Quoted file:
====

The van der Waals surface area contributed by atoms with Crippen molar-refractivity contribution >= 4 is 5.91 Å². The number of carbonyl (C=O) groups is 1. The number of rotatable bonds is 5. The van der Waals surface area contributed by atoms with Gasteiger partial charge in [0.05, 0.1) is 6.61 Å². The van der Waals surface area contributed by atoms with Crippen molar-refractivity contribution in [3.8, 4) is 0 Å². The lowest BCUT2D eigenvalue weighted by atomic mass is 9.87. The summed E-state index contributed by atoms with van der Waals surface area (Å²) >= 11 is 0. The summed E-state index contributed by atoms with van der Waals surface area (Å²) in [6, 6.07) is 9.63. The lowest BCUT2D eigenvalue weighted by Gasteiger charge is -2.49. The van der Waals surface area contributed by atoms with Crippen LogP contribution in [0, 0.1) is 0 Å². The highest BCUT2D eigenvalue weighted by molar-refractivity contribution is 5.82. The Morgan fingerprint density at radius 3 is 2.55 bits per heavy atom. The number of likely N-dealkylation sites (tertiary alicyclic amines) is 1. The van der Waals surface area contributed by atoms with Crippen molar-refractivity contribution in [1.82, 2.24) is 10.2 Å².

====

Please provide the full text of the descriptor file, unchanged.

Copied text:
The van der Waals surface area contributed by atoms with Crippen molar-refractivity contribution >= 4 is 5.91 Å². The number of carbonyl (C=O) groups is 1. The number of rotatable bonds is 5. The van der Waals surface area contributed by atoms with Gasteiger partial charge in [0.05, 0.1) is 6.61 Å². The van der Waals surface area contributed by atoms with Crippen molar-refractivity contribution in [3.8, 4) is 0 Å². The lowest BCUT2D eigenvalue weighted by atomic mass is 9.87. The summed E-state index contributed by atoms with van der Waals surface area (Å²) >= 11 is 0. The summed E-state index contributed by atoms with van der Waals surface area (Å²) in [6, 6.07) is 9.63. The lowest BCUT2D eigenvalue weighted by Gasteiger charge is -2.49. The van der Waals surface area contributed by atoms with Crippen LogP contribution in [0, 0.1) is 0 Å². The highest BCUT2D eigenvalue weighted by molar-refractivity contribution is 5.82. The Morgan fingerprint density at radius 3 is 2.55 bits per heavy atom. The number of likely N-dealkylation sites (tertiary alicyclic amines) is 1. The van der Waals surface area contributed by atoms with Crippen molar-refractivity contribution in [1.82, 2.24) is 10.2 Å².